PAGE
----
T.J. Macon in his book Reminiscences of The Richmond Howitzers tells of one ---
At Morton's Ford a trick was resorted to which served its purpose admirably. When in winter quar-
ters, the boys would have extra pipes and tobacco lying around loose, and the first thing a visitor would do on entering a tent would be to take one of the pipes and fill it with his host's tobacco. Some of us thought that this had gone far enough, and decided to try and put a stop to it. Therefore, they took the best pipe and put first a layer of tobacco, then a layer of powder, then a layer of tobacco and another layer of powder, and finally a layer of tobacco ; this completed the charge. It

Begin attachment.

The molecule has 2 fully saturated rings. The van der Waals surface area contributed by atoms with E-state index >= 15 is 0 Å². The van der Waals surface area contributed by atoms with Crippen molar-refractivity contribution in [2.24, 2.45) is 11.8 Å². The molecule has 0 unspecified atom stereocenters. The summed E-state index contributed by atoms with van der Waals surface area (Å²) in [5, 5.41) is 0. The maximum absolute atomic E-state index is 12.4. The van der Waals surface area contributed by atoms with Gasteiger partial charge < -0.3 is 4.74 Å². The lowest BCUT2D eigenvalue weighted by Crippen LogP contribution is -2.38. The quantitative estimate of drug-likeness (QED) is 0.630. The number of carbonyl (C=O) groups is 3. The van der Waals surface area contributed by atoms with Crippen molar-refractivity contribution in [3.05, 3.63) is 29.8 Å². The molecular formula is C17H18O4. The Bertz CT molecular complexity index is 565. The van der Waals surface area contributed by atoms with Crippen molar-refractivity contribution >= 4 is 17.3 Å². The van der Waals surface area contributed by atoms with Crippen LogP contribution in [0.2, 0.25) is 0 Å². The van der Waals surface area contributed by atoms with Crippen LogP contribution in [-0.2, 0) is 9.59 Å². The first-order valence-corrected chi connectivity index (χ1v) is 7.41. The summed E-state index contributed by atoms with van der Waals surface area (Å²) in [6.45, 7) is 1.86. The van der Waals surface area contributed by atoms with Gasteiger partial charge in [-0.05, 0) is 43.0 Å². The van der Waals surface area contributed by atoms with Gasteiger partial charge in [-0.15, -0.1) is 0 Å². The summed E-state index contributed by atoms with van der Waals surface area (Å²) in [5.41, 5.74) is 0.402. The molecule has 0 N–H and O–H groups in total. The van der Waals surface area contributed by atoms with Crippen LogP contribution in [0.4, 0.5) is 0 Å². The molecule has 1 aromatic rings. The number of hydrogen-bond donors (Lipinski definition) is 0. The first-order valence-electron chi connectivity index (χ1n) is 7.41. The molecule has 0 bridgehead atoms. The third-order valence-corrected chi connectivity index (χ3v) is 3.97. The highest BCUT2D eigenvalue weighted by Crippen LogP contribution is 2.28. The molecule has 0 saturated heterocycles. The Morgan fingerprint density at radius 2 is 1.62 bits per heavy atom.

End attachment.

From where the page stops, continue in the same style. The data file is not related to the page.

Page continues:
was then important to see that the draught of the pipe was free from obstruction, then place it in a conspicuous place. In nine out of ten cases, when a visitor came in, he would take up the pipe and commence smoking, and when the fire reached the powder it went off like a rifled gun, blowing the pipe all to pieces. It had the desired effect of breaking up the bad custom, as no man would smoke another's pipe after that experience.